A young Toronto man will spend at least 10 years behind bars after been sentenced for the sexual jealousy and blackmail-driven stabbing death of teenager Stefanie Rengel.

"Death is permanent. There is no rewind button," Det. Sgt. Steve Ryan, the case's lead investigator, told reporters after the sentencing of David Bagshaw, now 19. "And as a society, we hold everybody accountable, whether you're 17 or 77."

Bagshaw, known until now as D.B. because he was 17 at the time of the crime, was sentenced Monday as an adult.

The Crown had asked an adult sentence, arguing that Bagshaw was only four days shy of his 18th birthday when he murdered Rengel -- and that his electronic communications trail showed he was well aware he would face more severe punishment if he waited much longer before striking.

First-degree murder convictions for adults over the age of 18 carry automatic life in prison sentences with no possibility of parole for 25 years.

The defence had asked for a youth sentence, arguing that adult incarceration would leave D.B. more antisocial than if he received help in a youth facility. A youth sentence would have meant six years in prison -- adjusted for time served -- and four in the community.

"As we said to the judge before the sentencing, he accepts whatever he receives," defence lawyer Heather McArthur told reporters outside court.

"And quite frankly -- right now, David is still far more concerned about the pain and the suffering he caused than he is about what's going to happen to him. And at the end of the day -- all he wants to express once again is how truly, truly sorry he is for what he did. And he knows there's nothing he can do to bring Stefanie back, but he hopes at least the family has some consolation now."

Thirteen-year-old Ian Rengel, Stefanie's brother, spoke for the family. He didn't sound satisfied with the sentence.

"Being four days shy of 18 shouldn't mean automatically knocking off 15 years off the sentence for first-degree murder. My sister Stefanie didn't even get to live 15 years. The community should be very concerned when David Bagshaw gets out in 10 years."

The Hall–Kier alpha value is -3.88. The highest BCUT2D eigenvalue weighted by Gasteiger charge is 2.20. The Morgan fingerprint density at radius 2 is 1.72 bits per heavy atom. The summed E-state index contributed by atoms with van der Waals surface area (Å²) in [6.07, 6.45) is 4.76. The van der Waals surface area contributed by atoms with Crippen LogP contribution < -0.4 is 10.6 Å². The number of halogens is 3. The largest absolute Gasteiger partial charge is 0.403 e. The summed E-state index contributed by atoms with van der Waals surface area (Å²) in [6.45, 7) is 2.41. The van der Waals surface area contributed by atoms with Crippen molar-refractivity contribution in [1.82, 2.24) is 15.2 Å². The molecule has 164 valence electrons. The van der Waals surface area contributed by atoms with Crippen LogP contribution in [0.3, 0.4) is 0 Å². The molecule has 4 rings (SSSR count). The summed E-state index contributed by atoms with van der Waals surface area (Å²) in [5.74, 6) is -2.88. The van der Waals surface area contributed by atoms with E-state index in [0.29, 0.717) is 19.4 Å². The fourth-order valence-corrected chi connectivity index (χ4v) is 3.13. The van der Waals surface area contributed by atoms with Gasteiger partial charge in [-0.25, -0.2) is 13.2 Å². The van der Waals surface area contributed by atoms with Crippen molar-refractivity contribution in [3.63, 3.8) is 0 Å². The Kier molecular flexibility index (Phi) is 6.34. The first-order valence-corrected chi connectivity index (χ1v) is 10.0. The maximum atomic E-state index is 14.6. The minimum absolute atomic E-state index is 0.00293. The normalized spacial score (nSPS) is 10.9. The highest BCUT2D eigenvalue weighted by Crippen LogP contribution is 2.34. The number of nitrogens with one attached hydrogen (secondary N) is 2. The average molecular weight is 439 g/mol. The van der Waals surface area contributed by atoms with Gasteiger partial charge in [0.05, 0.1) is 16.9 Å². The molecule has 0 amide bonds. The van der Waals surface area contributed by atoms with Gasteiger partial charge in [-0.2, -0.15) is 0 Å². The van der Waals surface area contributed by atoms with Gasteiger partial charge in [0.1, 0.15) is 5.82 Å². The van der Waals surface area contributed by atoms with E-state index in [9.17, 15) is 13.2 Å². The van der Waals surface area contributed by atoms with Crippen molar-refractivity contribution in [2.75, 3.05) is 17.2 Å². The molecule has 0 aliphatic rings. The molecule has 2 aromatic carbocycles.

He added: "I don't think anyone will be able to forgive them when they get out."

In passing sentence, Justice Ian Nordheimer did say he found Bagshaw to be genuinely remorseful. He noted that two psychiatrists believed Bagshaw could be rehabilitated.

"All of those mitigating factors cannot, however, overcome the nature of David's actions - the planned and deliberate killing of a young girl, a young girl who he apparently liked and who liked him," Nordheimer told the court.

"Nor can they blind us to the fact that David still poses a threat to the safety of the public."

Bagshaw's former girlfriend, 17-year-old Melissa Todorovic, convinced him to kill Rengel. She was convicted of first-degree murder and sentenced in July as an adult to life in prison, with no chance of parole for seven years.

Todorovic had relentlessly pressured Bagshaw to kill Rengel, someone she had never met but for whom she harboured a pathological jealousy because Rengel once had a crush on him.

Bagshaw and Todorovic exchanged thousands of text messages and cellphone calls over a period of months, with Todorovic threatening to withhold sex until he got rid of Rengel.

He finally acted on the evening of Jan. 1, 2008, luring Rengel outside with a phone call and then stabbing her six times in the chest. A passerby found Rengel dying in a snow bank.

Bagshaw told his sentencing hearing earlier this month he can't forgive himself for killing "an innocent girl who deserved to live."

"I stand before you sentenced for the disgusting crime I committed. I hate myself for the decision I made that night. She died because of my actions," he said between tears in a statement to the court.

"To Stefanie's family: I am so sorry. To Stefanie: I am sorry."

Bagshaw will be eligible to apply for parole when he's 27. He's been given credit for the time he has already served in custody.

With a report from CTV Toronto's Chris Eby